Hugh Sawrey

Along with Pro Hart, Sawrey (1919-1999) is arguably one of Australia’s greatest bush painters and undoubtedly one of the best ever painters of the horse. He has been listed by the directors of London’s Tyron Gallery as one of the top ten horse painters of the world.

Vibrant images of fiery steeds punching through the thirsty dust of a drought-ridden land are synonymous with Sawrey. True to the tradition of history painting in Australia, he was particularly inspired by the heroic effort of people to wrest a livelihood from the unyielding Queensland outback.


A figurative impressionist painter of the outback along with Pro Hart, Sawrey (1919-1999) is arguably one of Australia's greatest bush painters.  Undoubtedly he is one of the best-ever painters of the horse.  When he exhibited at the Tryon Gallery I, London the directors listed him in the top ten horse painters of the world.  Vibrant images of fiery steeds punching through the thirsty dust of a drought-ridden land are synonymous with Sawrey.

Sawrey was true to the tradition of history painting in Australia. It wasn't the epic poems of the Greeks that inspired him but Australian bush-poets.  It wasn't high moral values that were espoused but the values of mateship and it wasn't the heroism and valour in long ago battles. Rather, it was the heroic effort to wrest a livelihood from the unyielding Queensland outback.  Many of Sawrey’s oil paintings depict Queensland and the Northern Territory and cattle stations on which he worked early in his life.

No stranger to the hardship of the Australian outback, Sawrey worked for many years as a stockman droving and mustering out past the Cooper and Diamantina, and as far west as W.A.  Drought took his own mob of cattle in 1947 and he nearly broke his back splitting posts, ring-barking and clearing with his mother, on a small property of their own, a property too small, too harsh and unyielding.  He scribbled sketches and painted on anything that he could find.  In his earlier days he would take a piece of charcoal from the campfire and draw on the camp shovel.  It was in this arid land that he developed a talent for painting bush scenes drawn from his personal experience, experience that was evocative and sharp.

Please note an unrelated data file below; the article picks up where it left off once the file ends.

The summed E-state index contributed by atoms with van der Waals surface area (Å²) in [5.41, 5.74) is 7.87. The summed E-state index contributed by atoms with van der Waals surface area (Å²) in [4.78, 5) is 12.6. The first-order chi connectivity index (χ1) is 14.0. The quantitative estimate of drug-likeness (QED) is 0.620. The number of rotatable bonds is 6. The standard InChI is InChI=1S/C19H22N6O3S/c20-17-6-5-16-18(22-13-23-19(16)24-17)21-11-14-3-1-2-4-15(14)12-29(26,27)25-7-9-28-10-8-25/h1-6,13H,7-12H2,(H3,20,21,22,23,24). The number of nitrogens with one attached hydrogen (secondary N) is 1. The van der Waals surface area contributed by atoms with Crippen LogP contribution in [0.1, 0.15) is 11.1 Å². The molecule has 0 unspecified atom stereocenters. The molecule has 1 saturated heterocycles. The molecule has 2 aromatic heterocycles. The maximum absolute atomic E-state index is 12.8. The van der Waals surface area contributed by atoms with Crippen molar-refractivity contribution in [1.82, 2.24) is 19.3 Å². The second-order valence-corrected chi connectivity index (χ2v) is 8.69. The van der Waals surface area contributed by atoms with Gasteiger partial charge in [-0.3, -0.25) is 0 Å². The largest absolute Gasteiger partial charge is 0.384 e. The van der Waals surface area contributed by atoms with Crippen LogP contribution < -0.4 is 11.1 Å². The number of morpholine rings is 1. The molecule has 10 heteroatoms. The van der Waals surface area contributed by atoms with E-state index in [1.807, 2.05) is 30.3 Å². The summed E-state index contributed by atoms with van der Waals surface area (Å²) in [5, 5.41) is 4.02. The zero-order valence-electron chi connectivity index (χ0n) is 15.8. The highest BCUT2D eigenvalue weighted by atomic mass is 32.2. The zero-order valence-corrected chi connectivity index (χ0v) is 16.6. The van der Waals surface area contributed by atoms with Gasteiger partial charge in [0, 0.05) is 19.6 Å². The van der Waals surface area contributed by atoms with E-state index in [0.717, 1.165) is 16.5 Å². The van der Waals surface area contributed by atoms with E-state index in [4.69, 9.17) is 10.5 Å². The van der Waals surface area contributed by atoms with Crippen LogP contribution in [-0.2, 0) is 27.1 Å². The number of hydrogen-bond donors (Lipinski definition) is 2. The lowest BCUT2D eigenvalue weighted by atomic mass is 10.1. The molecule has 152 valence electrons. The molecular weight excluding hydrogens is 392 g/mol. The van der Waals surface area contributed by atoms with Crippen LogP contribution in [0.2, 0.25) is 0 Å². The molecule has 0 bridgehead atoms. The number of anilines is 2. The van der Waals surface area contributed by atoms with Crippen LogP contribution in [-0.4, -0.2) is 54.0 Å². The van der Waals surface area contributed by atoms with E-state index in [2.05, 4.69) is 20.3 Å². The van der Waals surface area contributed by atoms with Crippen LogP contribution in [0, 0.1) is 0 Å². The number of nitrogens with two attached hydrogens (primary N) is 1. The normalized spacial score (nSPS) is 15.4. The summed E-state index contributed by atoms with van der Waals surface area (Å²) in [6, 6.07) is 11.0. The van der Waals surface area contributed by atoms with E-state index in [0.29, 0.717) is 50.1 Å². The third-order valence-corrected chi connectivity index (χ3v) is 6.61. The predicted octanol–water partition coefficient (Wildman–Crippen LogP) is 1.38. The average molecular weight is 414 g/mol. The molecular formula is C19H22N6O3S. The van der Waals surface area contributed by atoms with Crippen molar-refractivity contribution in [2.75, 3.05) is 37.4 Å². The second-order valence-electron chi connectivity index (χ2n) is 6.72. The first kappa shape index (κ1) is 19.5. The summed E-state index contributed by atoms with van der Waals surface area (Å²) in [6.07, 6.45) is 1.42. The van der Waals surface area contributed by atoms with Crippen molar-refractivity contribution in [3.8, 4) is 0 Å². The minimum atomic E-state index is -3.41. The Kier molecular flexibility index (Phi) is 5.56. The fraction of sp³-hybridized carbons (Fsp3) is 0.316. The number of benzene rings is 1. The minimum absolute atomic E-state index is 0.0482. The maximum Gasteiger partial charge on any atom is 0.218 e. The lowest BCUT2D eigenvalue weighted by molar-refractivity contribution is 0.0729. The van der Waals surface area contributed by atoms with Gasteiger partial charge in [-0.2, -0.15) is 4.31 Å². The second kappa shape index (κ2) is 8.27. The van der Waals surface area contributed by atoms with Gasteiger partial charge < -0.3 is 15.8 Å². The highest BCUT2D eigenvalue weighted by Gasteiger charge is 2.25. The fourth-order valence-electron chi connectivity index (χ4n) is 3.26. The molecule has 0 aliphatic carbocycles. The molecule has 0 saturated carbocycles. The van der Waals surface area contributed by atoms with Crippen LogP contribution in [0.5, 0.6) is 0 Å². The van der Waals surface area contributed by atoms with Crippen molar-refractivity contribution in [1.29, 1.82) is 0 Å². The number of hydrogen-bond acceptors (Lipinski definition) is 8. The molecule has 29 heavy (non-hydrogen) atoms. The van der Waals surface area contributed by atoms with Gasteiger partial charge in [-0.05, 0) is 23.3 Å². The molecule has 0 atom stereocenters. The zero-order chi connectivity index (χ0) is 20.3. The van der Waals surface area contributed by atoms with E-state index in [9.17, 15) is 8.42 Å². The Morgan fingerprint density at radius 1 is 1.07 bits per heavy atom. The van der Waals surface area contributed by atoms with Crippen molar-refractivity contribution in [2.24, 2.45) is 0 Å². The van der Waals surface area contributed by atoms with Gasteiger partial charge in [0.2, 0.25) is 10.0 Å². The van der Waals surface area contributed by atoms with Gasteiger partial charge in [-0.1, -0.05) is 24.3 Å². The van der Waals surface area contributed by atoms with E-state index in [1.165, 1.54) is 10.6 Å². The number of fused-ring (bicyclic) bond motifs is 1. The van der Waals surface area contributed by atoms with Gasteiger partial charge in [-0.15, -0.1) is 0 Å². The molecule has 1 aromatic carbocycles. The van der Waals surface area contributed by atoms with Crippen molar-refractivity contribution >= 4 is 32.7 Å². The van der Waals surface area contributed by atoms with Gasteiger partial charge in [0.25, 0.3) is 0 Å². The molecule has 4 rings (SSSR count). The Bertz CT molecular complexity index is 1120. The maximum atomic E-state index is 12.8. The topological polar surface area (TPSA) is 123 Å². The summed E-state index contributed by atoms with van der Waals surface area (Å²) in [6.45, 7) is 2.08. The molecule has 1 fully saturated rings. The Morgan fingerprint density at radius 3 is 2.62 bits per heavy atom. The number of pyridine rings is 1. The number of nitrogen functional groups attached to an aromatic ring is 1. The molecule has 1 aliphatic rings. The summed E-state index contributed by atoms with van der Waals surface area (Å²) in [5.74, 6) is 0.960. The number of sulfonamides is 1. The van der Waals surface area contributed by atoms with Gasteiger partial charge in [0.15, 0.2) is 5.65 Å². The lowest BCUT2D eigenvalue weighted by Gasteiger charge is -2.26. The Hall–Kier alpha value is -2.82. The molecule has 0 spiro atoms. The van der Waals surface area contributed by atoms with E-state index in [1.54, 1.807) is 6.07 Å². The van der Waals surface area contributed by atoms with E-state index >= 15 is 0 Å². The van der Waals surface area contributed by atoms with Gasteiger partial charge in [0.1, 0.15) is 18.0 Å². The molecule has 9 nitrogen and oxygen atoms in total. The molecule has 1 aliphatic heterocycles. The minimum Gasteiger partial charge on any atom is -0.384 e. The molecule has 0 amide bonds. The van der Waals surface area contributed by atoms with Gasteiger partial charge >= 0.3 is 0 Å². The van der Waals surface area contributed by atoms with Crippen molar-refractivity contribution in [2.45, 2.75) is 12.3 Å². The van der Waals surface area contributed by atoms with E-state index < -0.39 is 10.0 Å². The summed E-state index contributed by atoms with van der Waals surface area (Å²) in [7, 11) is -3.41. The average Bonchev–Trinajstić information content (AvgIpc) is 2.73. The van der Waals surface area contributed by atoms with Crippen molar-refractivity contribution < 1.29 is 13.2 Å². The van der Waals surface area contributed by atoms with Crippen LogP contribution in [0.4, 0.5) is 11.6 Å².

Sawrey's first significant works were a series of murals at the Kogan Creek Hotel based on themes from AJ 'Banjo' Paterson's poems - in 1959. The Kogan Hotel murals were auctioned at Tia Galleries, Toowoomba, 26 July 1981 after failing to sell at the Hotel on 23 August 1980.  He completed two murals for nearby Tara's Commercial Hotel in 1960, You'll Come a Waltzing Matilda with Me and Clancy's gone to Queensland Droving.  During his early years Sawrey executed other murals in regional hotels in exchange for accommodation including Paterson's Bush Christening in the lounge of a hotel in Barcaldine and In Defense of the Bush for a hotel in Emerald.

The positive reception of these murals inspired him, like many promising artists of the period, to enter art competitions in Brisbane. Sawrey submitted two works to the Redcliffe Art Contest and to the HC Richards Prize at the Queensland Art Gallery in 1961.  He went to Brisbane in 1963 to try to break into the local art scene, participating in an art competition organised by Lawrie Quinn, the host of the Royal Hotel, Queen Street where his Stock Camp Boys won 1st Prize.  Near the premises of Queensland Newspapers and The Courier-Mail was the Royal Hotel, journalists' preferred watering hole.  It was here that Sawrey met Lawrie Kavanagh who was to be his principal chronicler. The acceptance of his work by the bar's habituates inspired Quinn to commission Sawrey to paint a series of 5-metre long murals based on Paterson’s Geebung Polo Club and Mulga Bill's Bicycle on the walls of the public bar.  The hotel was demolished in 1968 to make way for Post Office Square but the murals were saved by architecture student Colin Barnett.